Are Triple H and Stephanie McMahon the proper choice to lead WWE forward? Photo by Mike Mastrandrea
Another obvious flaw with the launch of the WWE Network is that so far it has only been made available in the United States. If prior to the launch the management in WWE knew that the PPV revenue could sharply decline and that the magic break-even number for the WWE Network was 1.5 million subscribers, then to allow the company the best chance at achieving those numbers the online service needed to be made available internationally from the start. The WWE has long spoken about how it is an international company; however, the approach for the WWE Network has so far failed to account for how much revenue comes from international sources. There has been talk of the WWE Network launching in other countries later in 2014, but presently those launch dates do not seem to be all that solid.

Additionally, the WWE Network monthly subscription price, based on the cost associated with the service and number of subscribers they currently have is too low. There have been rumours that the monthly subscription price will soon be raised, but now that the biggest PPV of the year, Wrestlemania XXX has happened, many subscribers may choose not to renew if the cost increase is too much. The failure to properly estimate what the equilibrium price and quantity (number of subscribers) should and would be has to be laid at the feet of the financial and economic management of the company. However, so far no word has been forthcoming from Vince McMahon as the CEO that there will be any changes made in those areas.

Consequently, a very firm argument can be made that the WWE does need new leadership at the top to steer the company to the next level. What Vince McMahon has achieved with World Wrestling Entertainment during his tenure is remarkable, but it does not mean he is the best positioned to take the company into the future. All of the aforementioned calls for a new CEO who has fresh eyes and who will not feel an overwhelming sense of obligation towards existing management and personnel in the financial and creative ends of the company. As such, it means that despite Stephanie McMahon and Triple H being positioned in recent years as Vince McMahon’s obvious successors, they are not the best choice since a great deal of the company’s current direction and problems have happened during their management tenure.

Yet, with Vince McMahon holding the controlling interest in WWE who else would he deem as acceptable to replace him and who would also be able to make the changes necessary for the company to move into the future? There really is only one candidate that would fit those criteria and that is Shane McMahon.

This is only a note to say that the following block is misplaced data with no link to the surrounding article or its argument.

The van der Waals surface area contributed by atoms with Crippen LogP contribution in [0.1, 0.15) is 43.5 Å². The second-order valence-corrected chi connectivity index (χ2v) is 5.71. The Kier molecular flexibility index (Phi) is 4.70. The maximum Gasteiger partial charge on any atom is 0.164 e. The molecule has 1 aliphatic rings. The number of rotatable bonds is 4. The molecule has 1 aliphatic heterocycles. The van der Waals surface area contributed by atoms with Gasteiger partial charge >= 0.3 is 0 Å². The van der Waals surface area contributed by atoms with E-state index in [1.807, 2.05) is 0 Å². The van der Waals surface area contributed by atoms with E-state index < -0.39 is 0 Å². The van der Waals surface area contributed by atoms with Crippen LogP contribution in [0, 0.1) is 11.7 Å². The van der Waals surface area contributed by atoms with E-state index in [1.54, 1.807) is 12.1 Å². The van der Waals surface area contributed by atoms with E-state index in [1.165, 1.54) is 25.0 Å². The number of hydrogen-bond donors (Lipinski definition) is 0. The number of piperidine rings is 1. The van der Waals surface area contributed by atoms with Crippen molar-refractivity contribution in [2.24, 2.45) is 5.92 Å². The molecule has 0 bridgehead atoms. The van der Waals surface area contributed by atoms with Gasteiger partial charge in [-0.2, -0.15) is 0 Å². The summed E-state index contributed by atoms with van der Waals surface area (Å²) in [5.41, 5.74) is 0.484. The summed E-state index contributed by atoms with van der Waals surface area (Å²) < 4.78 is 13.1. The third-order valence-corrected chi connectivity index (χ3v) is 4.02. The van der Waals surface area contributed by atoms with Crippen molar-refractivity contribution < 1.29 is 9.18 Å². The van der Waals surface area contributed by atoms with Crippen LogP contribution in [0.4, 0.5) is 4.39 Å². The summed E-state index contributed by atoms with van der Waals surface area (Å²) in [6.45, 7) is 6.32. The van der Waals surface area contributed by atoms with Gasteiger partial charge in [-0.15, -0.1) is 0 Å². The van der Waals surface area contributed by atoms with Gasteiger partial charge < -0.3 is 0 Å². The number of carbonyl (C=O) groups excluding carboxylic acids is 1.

WHAT YOU THINK
When do you think we'll see a new CEO of WWE?
Really soon - 16%
Next six months - 12%
In a year or two - 19%
Not for a number of years - 53%
As many know Shane McMahon resigned from the WWE on October 16, 2009 and in August 2010 signed a deal to become the new CEO of China Broadband Inc. which is a provider of cable broadband services in the Shandong province of China. He later became the CEO of You On Demand, a video-on-demand company until July 2013, when he resigned and chose his successor. However, he is still the company’s principal executive officer and Chairman of the Board. This experience that Shane McMahon has obtained has all been in areas that would ideally situate him to become the new CEO of WWE and to fix the problems with the launch of the WWE Network.

Still, the big question is whether he would be interested in doing so and whether or not it might lead to a struggle for control of the company with his sister Stephanie McMahon and his brother-in-law Triple H. Time as they say will tell all and for those of us who are fans of WWE we can only hope for the best.

Editor's Note: Prior to publication of this article, multiple sources have been reporting that to absorb the losses associated with the launch of the WWE Network, the WWE has been cutting services, such as transporting by bus television production staff, using local wrestlers as Adam Rose's Rosebuds entourage instead of NXT talent, eliminating more expensive elements associated with Fandango and Bad News Barrett's entrances to the ring, and plan to make further cuts to the tune of $20 million overall once everything is said and done.

RELATED LINKS

  • Previous Mat Matters Editorial columns

    Matthew did not think the 2013-14 NHL Season was the best ever as NHL Commissioner Gary Bettman claimed it was because it is the 21st year that no Canadian NHL club won the Stanley Cup and there is no end in sight for the Canadian championship drought. Be sure to check out Matthew's fictional novel Finding My Way Through Life's Follies along with a free preview here and also Matthew's collection of poetry Mustard Marinade Poetry along with a free preview here.